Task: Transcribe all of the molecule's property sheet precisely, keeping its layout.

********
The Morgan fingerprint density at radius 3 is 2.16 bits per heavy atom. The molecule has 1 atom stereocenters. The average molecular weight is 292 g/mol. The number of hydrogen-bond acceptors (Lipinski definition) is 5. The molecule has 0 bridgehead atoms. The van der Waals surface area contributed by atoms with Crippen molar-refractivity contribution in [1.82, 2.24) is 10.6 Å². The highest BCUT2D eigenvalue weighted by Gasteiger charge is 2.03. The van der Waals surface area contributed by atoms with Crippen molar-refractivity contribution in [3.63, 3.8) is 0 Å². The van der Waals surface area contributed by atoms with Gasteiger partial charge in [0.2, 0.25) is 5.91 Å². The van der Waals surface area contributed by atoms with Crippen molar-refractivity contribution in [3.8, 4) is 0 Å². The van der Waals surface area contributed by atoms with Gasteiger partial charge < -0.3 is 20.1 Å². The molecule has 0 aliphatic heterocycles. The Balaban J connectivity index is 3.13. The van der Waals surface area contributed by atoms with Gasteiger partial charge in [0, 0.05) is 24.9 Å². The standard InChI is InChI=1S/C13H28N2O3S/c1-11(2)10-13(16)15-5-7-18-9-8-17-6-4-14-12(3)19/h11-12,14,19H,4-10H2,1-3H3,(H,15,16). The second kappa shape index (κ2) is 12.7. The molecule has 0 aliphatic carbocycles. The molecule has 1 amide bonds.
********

The Morgan fingerprint density at radius 3 is 2.16 bits per heavy atom. The molecule has 1 atom stereocenters. The average molecular weight is 292 g/mol. The number of hydrogen-bond acceptors (Lipinski definition) is 5. The molecule has 0 bridgehead atoms. The van der Waals surface area contributed by atoms with Crippen molar-refractivity contribution in [1.82, 2.24) is 10.6 Å². The highest BCUT2D eigenvalue weighted by Gasteiger charge is 2.03. The van der Waals surface area contributed by atoms with Crippen molar-refractivity contribution in [3.63, 3.8) is 0 Å². The van der Waals surface area contributed by atoms with Gasteiger partial charge in [0.2, 0.25) is 5.91 Å². The van der Waals surface area contributed by atoms with Crippen molar-refractivity contribution in [3.8, 4) is 0 Å². The van der Waals surface area contributed by atoms with Gasteiger partial charge < -0.3 is 20.1 Å². The molecule has 0 aliphatic heterocycles. The Balaban J connectivity index is 3.13. The van der Waals surface area contributed by atoms with Gasteiger partial charge in [0, 0.05) is 24.9 Å². The standard InChI is InChI=1S/C13H28N2O3S/c1-11(2)10-13(16)15-5-7-18-9-8-17-6-4-14-12(3)19/h11-12,14,19H,4-10H2,1-3H3,(H,15,16). The second kappa shape index (κ2) is 12.7. The molecule has 0 aliphatic carbocycles. The molecule has 1 amide bonds.